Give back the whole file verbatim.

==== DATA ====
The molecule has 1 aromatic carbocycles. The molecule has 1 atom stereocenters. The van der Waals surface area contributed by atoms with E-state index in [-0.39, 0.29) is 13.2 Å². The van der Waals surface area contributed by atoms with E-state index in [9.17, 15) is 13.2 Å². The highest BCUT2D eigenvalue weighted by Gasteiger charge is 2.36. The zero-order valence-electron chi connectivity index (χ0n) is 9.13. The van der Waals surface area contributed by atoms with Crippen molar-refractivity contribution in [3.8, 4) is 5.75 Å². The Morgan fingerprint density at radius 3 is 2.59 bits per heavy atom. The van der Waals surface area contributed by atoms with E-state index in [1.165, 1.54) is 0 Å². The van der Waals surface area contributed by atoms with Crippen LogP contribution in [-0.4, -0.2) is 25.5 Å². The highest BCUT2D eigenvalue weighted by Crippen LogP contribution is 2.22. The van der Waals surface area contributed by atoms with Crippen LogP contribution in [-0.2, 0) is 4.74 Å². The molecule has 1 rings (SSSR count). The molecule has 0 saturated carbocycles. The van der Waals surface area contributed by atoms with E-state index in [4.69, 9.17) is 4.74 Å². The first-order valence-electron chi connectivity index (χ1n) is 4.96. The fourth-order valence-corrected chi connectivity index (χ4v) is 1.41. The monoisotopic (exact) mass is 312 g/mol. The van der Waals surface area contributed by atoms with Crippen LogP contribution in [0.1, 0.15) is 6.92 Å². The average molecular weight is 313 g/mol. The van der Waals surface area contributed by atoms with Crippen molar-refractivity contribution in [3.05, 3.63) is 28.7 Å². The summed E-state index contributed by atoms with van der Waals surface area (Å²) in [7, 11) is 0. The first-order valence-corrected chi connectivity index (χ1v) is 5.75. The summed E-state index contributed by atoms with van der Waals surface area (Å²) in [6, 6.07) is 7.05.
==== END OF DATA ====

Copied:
The molecule has 1 aromatic carbocycles. The molecule has 1 atom stereocenters. The van der Waals surface area contributed by atoms with E-state index in [-0.39, 0.29) is 13.2 Å². The van der Waals surface area contributed by atoms with E-state index in [9.17, 15) is 13.2 Å². The highest BCUT2D eigenvalue weighted by Gasteiger charge is 2.36. The zero-order valence-electron chi connectivity index (χ0n) is 9.13. The van der Waals surface area contributed by atoms with Crippen molar-refractivity contribution in [3.8, 4) is 5.75 Å². The Morgan fingerprint density at radius 3 is 2.59 bits per heavy atom. The van der Waals surface area contributed by atoms with E-state index in [1.165, 1.54) is 0 Å². The van der Waals surface area contributed by atoms with Crippen LogP contribution in [-0.4, -0.2) is 25.5 Å². The highest BCUT2D eigenvalue weighted by Crippen LogP contribution is 2.22. The van der Waals surface area contributed by atoms with Crippen LogP contribution in [-0.2, 0) is 4.74 Å². The molecule has 1 rings (SSSR count). The molecule has 0 saturated carbocycles. The van der Waals surface area contributed by atoms with E-state index in [4.69, 9.17) is 4.74 Å². The first-order valence-electron chi connectivity index (χ1n) is 4.96. The fourth-order valence-corrected chi connectivity index (χ4v) is 1.41. The monoisotopic (exact) mass is 312 g/mol. The van der Waals surface area contributed by atoms with Crippen LogP contribution in [0.1, 0.15) is 6.92 Å². The average molecular weight is 313 g/mol. The van der Waals surface area contributed by atoms with Crippen molar-refractivity contribution in [3.05, 3.63) is 28.7 Å². The summed E-state index contributed by atoms with van der Waals surface area (Å²) in [7, 11) is 0. The first-order valence-corrected chi connectivity index (χ1v) is 5.75. The summed E-state index contributed by atoms with van der Waals surface area (Å²) in [6, 6.07) is 7.05.